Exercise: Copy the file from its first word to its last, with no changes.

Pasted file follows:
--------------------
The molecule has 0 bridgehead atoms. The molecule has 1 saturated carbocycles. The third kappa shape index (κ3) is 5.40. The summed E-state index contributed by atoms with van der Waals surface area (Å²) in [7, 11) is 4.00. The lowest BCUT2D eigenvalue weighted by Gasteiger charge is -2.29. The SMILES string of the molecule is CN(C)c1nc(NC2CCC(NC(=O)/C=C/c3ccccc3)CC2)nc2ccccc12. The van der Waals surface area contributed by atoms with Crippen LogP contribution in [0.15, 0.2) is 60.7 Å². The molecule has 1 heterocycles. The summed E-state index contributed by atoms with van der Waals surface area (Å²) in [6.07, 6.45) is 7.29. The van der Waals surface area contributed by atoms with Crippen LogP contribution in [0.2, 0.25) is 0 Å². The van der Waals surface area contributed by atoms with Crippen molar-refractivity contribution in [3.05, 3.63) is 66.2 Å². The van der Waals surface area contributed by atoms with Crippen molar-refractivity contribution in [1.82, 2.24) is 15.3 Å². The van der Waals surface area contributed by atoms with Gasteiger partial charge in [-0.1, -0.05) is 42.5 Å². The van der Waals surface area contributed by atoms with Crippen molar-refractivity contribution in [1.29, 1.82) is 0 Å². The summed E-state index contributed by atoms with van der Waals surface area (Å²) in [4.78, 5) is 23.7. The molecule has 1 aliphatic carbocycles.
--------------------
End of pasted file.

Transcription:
The molecule has 0 bridgehead atoms. The molecule has 1 saturated carbocycles. The third kappa shape index (κ3) is 5.40. The summed E-state index contributed by atoms with van der Waals surface area (Å²) in [7, 11) is 4.00. The lowest BCUT2D eigenvalue weighted by Gasteiger charge is -2.29. The SMILES string of the molecule is CN(C)c1nc(NC2CCC(NC(=O)/C=C/c3ccccc3)CC2)nc2ccccc12. The van der Waals surface area contributed by atoms with Crippen LogP contribution in [0.15, 0.2) is 60.7 Å². The molecule has 1 heterocycles. The summed E-state index contributed by atoms with van der Waals surface area (Å²) in [6.07, 6.45) is 7.29. The van der Waals surface area contributed by atoms with Crippen LogP contribution in [0.2, 0.25) is 0 Å². The van der Waals surface area contributed by atoms with Crippen molar-refractivity contribution in [3.05, 3.63) is 66.2 Å². The van der Waals surface area contributed by atoms with Crippen molar-refractivity contribution in [1.82, 2.24) is 15.3 Å². The van der Waals surface area contributed by atoms with Gasteiger partial charge in [-0.1, -0.05) is 42.5 Å². The van der Waals surface area contributed by atoms with Crippen molar-refractivity contribution in [1.29, 1.82) is 0 Å². The summed E-state index contributed by atoms with van der Waals surface area (Å²) in [4.78, 5) is 23.7. The molecule has 1 aliphatic carbocycles.